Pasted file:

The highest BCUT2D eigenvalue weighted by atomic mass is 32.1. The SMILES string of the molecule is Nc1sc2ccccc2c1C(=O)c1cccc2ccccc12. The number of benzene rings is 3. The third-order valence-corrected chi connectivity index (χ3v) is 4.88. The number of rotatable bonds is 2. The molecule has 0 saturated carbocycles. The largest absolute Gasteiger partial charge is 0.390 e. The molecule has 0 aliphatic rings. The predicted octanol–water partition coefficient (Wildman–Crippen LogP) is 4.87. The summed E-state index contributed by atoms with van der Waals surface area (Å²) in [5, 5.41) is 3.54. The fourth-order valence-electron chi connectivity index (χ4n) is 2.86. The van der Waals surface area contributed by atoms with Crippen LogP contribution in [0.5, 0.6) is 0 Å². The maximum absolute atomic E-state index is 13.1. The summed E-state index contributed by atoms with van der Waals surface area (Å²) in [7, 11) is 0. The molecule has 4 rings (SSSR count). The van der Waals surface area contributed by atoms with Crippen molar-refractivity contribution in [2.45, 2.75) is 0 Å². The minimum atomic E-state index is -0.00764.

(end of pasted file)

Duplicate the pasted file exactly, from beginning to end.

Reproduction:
The highest BCUT2D eigenvalue weighted by atomic mass is 32.1. The SMILES string of the molecule is Nc1sc2ccccc2c1C(=O)c1cccc2ccccc12. The number of benzene rings is 3. The third-order valence-corrected chi connectivity index (χ3v) is 4.88. The number of rotatable bonds is 2. The molecule has 0 saturated carbocycles. The largest absolute Gasteiger partial charge is 0.390 e. The molecule has 0 aliphatic rings. The predicted octanol–water partition coefficient (Wildman–Crippen LogP) is 4.87. The summed E-state index contributed by atoms with van der Waals surface area (Å²) in [5, 5.41) is 3.54. The fourth-order valence-electron chi connectivity index (χ4n) is 2.86. The van der Waals surface area contributed by atoms with Crippen LogP contribution in [0.5, 0.6) is 0 Å². The maximum absolute atomic E-state index is 13.1. The summed E-state index contributed by atoms with van der Waals surface area (Å²) in [7, 11) is 0. The molecule has 4 rings (SSSR count). The van der Waals surface area contributed by atoms with Crippen molar-refractivity contribution in [2.45, 2.75) is 0 Å². The minimum atomic E-state index is -0.00764.